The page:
14. Supriyo, when a writer uses a typewriter to type his novel, a human is using a machine as an aid in making art. I'm not talking about humans using machines to make art. This seems so simple to me. I'm honestly not sure where the misunderstanding is coming in. I'm saying an AI machine will make art. Really I am!
  15. Sandy Vongries

    Sandy Vongries Administrator Staff Member

    Ah, but will it appreciate the result!
  16. Fred, I don't presume to tell what you mean in your statements, so, sorry about that. I saw your example of machine making belt buckles and doing general calculations and comparing that to art making. So I thought, you meant humans are using the AI machine to make art, because those examples really are of humans using machines, even when people use the term 'machine made'.

    i think I understand your point of not diminishing the role of the AI machine to simply an aid or a tool in art making, and I agree with that. I am more open to thinking AI based art as a collaboration between machine and human, rather than thinking one or the other made it. On one hand, the machine is doing the heavy lifting, on the other hand, humans designed the machine, pushed the button and selected the results. So, they both seem to have stake in the final outcome.

    It is argumentative, if humans design and build a machine and that machine creates something, whether it's the machine which made it, or the human, and I will rest with that thought.
  17. And yet I think most people think there's a fairly important difference between owning something that's "man-made" vs. something that's "machine-made." We think of man-made items as being more unique, more crafted, less conveyor belt oriented. That's because we understand the DIFFERENCE IN KIND between the role of humans in making something themselves vs.the role of humans in making something with a machine.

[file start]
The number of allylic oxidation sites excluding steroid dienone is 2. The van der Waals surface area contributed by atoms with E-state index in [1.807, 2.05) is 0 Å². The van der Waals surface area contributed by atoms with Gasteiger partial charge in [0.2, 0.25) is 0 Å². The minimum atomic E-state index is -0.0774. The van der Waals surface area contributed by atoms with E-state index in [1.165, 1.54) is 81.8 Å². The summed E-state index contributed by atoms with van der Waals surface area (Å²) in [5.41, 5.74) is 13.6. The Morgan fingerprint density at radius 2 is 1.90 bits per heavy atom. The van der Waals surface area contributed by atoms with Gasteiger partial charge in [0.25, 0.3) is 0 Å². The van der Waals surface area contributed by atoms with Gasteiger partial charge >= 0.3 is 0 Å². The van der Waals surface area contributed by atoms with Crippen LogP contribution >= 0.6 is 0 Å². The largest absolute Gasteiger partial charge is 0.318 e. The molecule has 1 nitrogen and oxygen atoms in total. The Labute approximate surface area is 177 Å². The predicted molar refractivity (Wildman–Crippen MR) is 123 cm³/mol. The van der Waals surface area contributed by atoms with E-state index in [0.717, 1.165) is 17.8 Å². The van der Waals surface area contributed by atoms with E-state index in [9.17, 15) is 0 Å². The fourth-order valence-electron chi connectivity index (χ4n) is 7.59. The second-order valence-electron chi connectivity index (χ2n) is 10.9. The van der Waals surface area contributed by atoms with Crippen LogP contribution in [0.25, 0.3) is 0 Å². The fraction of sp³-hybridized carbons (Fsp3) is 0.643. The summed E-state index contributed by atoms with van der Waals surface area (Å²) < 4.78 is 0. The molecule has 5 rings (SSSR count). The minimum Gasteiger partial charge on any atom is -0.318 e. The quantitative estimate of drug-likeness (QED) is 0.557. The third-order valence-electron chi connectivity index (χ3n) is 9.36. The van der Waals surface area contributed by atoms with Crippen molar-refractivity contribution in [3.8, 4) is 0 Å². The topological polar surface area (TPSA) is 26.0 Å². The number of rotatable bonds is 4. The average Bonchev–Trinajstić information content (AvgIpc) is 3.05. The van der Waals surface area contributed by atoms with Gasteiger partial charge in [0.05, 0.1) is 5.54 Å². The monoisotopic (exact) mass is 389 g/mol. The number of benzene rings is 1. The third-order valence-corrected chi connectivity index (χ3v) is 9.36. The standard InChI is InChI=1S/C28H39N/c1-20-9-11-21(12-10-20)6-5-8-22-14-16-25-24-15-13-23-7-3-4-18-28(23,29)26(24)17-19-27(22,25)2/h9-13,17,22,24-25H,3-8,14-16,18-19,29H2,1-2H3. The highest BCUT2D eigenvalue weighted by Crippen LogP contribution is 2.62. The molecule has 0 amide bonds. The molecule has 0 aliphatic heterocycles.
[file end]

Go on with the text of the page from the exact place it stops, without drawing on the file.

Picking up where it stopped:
With AI, I'm suggesting there's an even greater difference between the role of the human in programming the machine that makes art vs.actually making the art first-hand or directly. There's a distance between the programmer and the eventual result or product of the AI system whereby, though the programmer initiates a process, the process then really becomes so beyond the capability of humans. Even though we program a machine to do them, we couldn't possibly do some computer calculations as fast as machines. I think it's perfectly reasonable, then, to distinguish between calculations that humans make and calculations that machines make.

    Now, getting back to man-made belt buckles being more unique and often more valued than machine-made buckles. I think AI-made art has a unique kind of value because of that distance between programmer and end product I mentioned. I get why some people are stuck and put-off thinking an AI-made work of art would be soulless. But I'm saying it's precisely that soullessness that becomes special here. I think the AI-made art forces a shift in thinking not unlike the shift caused by the readymade put on display by Duchamp. In a way, readymades forced us to find art in something that, up to then, would have been thought of as soulless. I think there's more of a distance between the human touch of a painting and the human touch of a urinal placed in a museum. Yet, we came to experience the significance of accepting that object-urinal as art. Now, machines are able to take us to the next level of that, a more extremely "distant connection" which I find exciting because of its almost oxymoronic nature.

  18. Yes, aka the soul. And what art is.

    "As Spinoza contended, there is something deeply soulful in the manner in which the material world unfolds in its many modalities. A face has the potential to become a landscape. Life fills with memories in a glimpse of an eye. Things are what they are. But how can we ever be sure, as Spinoza asked, that we have fully grasped the potential of their being? This is not so much a doubt as a declaration of love for the depth of what touches you in life." — Jan Verwoert
  19. I think this obsession with the soul is an anachronistic and mindless dependency. To me, chalking art up to soul is just plain lazy. It's just substituting one word you can't put your finger on for another word you can't put your finger on and thinking you've discovered some sort of secret or have found the essence of art because "soul" is such an essential term. All it's doing is punting.

    I think "soul" is a particularly unseemly concept when it's used as a false idol. The mountains and rivers don't have a soul, so man has dominion over them. Machines don't have souls, so they can't possibly make art. Spare me the anthropocentrism.